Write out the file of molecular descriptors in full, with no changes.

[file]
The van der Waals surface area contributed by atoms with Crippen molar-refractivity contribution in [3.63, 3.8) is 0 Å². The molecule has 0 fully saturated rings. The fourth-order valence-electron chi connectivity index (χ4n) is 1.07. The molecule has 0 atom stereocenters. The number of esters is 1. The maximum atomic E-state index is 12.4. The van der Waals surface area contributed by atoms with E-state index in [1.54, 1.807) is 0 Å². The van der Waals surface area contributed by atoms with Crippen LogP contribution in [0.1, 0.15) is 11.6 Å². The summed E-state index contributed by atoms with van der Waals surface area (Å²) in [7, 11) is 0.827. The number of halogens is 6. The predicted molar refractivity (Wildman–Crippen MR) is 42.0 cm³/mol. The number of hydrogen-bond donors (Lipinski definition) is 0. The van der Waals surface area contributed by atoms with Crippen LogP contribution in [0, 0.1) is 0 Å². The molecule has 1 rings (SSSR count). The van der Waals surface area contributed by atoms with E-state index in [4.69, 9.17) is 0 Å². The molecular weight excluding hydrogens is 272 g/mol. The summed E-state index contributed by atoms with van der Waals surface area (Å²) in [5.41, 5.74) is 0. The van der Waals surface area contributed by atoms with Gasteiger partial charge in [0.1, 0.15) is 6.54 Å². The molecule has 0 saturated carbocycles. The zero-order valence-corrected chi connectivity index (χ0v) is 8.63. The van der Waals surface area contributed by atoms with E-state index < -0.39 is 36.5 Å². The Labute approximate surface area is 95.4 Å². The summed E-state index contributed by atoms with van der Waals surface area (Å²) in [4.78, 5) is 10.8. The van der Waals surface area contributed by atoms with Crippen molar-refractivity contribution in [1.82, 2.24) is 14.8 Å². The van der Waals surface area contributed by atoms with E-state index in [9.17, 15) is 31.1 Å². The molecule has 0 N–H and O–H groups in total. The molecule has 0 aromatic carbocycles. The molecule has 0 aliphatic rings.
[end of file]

The van der Waals surface area contributed by atoms with Crippen molar-refractivity contribution in [3.63, 3.8) is 0 Å². The molecule has 0 fully saturated rings. The fourth-order valence-electron chi connectivity index (χ4n) is 1.07. The molecule has 0 atom stereocenters. The number of esters is 1. The maximum atomic E-state index is 12.4. The van der Waals surface area contributed by atoms with E-state index in [1.54, 1.807) is 0 Å². The van der Waals surface area contributed by atoms with Crippen LogP contribution in [0.1, 0.15) is 11.6 Å². The summed E-state index contributed by atoms with van der Waals surface area (Å²) in [7, 11) is 0.827. The number of halogens is 6. The predicted molar refractivity (Wildman–Crippen MR) is 42.0 cm³/mol. The number of hydrogen-bond donors (Lipinski definition) is 0. The van der Waals surface area contributed by atoms with Crippen LogP contribution in [0, 0.1) is 0 Å². The molecule has 1 rings (SSSR count). The van der Waals surface area contributed by atoms with E-state index in [4.69, 9.17) is 0 Å². The molecular weight excluding hydrogens is 272 g/mol. The summed E-state index contributed by atoms with van der Waals surface area (Å²) in [5.41, 5.74) is 0. The van der Waals surface area contributed by atoms with Gasteiger partial charge in [0.1, 0.15) is 6.54 Å². The molecule has 0 saturated carbocycles. The zero-order valence-corrected chi connectivity index (χ0v) is 8.63. The van der Waals surface area contributed by atoms with E-state index < -0.39 is 36.5 Å². The Labute approximate surface area is 95.4 Å². The summed E-state index contributed by atoms with van der Waals surface area (Å²) in [4.78, 5) is 10.8. The van der Waals surface area contributed by atoms with Crippen molar-refractivity contribution in [1.82, 2.24) is 14.8 Å². The van der Waals surface area contributed by atoms with E-state index in [9.17, 15) is 31.1 Å². The molecule has 0 N–H and O–H groups in total. The molecule has 0 aromatic carbocycles. The molecule has 0 aliphatic rings.